Unfortunately, health inequality starts in young girls. New research from the Centers of Disease Control and Prevention found that nearly three out five high school girls in the US who were surveyed reported feelings of persistent sadness or hopelessness in 2021, a roughly 60 percent increase over the past decade. 

It often seems that medicalization of mental health is occurring among women, without proper investigation of underlying causes.

The latest Women in the Workplace report found that 42 percent of the women said they were always or almost always burned out. That is extremely high and might drive women out of the paid workforce entirely or cause them to dial back their careers to something that is more manageable. 

The widespread intensity of burnout has led many women to look for new careers that are less demanding and, in some cases, drop out of the paid labor force entirely. Women experience many hurdles in the workplace, hurdles made worse by the pandemic. Part of the burnout is family-related. Since the pandemic started, women are doing considerably more caregiving of children and elderly relatives than they were before the pandemic.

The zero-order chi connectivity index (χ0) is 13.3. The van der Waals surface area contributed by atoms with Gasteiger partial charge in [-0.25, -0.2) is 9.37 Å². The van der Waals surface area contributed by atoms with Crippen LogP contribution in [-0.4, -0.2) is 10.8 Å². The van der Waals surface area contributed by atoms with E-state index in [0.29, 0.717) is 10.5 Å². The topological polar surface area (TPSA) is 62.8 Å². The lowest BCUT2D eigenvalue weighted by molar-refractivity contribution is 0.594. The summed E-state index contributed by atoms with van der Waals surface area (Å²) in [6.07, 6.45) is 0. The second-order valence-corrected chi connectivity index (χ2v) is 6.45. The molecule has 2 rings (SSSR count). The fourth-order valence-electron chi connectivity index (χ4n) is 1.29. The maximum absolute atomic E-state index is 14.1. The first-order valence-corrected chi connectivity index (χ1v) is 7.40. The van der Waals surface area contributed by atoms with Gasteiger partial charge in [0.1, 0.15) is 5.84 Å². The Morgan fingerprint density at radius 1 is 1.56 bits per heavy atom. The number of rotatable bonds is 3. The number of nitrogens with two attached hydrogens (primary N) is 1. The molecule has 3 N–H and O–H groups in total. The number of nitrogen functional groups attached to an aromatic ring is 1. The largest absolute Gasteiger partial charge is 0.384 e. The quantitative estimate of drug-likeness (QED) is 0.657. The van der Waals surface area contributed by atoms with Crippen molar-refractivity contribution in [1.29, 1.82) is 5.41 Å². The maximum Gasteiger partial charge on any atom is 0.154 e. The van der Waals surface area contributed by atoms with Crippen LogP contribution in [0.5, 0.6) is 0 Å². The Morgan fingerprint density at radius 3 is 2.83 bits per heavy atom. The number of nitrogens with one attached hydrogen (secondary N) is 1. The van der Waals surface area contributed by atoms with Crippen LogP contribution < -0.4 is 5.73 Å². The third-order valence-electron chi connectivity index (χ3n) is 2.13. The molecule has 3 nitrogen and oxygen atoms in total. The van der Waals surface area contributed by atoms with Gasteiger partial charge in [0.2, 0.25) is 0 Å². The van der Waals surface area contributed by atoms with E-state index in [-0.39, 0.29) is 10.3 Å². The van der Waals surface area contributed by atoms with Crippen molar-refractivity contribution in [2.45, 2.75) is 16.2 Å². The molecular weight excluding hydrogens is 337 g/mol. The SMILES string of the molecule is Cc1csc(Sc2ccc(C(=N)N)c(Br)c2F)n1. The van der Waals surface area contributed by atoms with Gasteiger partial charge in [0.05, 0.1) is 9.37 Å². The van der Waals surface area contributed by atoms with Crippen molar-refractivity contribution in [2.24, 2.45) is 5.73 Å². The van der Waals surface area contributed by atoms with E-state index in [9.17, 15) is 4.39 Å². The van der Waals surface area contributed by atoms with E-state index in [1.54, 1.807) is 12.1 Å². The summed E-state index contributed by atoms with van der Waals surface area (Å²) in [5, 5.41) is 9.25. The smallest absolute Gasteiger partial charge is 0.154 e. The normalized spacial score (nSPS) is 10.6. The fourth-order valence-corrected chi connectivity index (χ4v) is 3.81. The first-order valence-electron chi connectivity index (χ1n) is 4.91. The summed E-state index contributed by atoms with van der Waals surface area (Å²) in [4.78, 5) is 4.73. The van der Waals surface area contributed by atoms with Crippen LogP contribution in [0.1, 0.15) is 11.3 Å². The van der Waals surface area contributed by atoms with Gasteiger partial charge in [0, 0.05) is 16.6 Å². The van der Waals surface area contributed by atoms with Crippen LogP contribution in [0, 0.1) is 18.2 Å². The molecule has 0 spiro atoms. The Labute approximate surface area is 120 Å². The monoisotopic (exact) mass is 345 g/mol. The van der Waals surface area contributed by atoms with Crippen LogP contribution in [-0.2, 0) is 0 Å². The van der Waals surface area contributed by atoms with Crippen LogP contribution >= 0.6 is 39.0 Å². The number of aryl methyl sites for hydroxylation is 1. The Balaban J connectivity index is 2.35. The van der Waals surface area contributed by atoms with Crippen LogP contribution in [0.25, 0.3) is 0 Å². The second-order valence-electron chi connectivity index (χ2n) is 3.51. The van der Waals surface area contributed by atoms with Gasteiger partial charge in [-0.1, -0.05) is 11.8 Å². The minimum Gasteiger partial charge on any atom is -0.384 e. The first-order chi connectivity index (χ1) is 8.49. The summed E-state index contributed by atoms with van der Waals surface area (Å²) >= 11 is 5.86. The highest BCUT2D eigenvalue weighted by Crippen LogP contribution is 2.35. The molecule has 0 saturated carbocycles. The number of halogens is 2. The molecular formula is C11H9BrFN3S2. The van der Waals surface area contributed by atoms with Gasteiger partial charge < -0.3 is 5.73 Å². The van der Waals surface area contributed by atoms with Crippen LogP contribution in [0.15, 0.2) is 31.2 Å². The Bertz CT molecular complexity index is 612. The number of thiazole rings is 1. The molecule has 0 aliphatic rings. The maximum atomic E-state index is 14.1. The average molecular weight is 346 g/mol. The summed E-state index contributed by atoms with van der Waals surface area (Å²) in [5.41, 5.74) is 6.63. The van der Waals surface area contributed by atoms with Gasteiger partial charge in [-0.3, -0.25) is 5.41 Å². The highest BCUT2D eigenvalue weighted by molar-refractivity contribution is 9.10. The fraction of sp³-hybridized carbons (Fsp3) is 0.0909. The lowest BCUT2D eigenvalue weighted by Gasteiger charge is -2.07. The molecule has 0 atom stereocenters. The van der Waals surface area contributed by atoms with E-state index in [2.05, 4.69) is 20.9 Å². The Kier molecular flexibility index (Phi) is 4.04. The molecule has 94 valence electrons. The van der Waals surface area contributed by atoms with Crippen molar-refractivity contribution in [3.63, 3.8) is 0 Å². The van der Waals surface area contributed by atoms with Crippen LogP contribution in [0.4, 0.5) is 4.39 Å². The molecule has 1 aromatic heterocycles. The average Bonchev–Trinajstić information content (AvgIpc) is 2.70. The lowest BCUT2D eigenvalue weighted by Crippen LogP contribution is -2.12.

In many countries women work longer hours a day (paid and unpaid) than men. A Harvard opinion in 2015 “Only the overworked die young” warned of a greater risk for heart attack or stroke in people who are overworked. Women are overrepresented in low wage jobs in sectors that are all large employers for women, women of color and disabled women. These sectors had the first and most long-lasting mandates for mask wearing, frequent testing and vaccinations and are among the most impacted by the lockdowns. 

Long Covid

Long Covid symptoms were found to be most increased among healthcare workers and could be related to long-term measures and masking in particular. Women are often twice as much symptomatic and diagnosed than men for Long Covid not only in the acute phase but also at follow-up. FAIR Health Inc, an American health insurance company saw the highest incidence in women aged 36-64 years (40 percent of the total number of Long Covid patients) with memory loss (40.0 percent) and sleep disorders (36.6 percent) being the most common symptoms beyond 2 months of infection.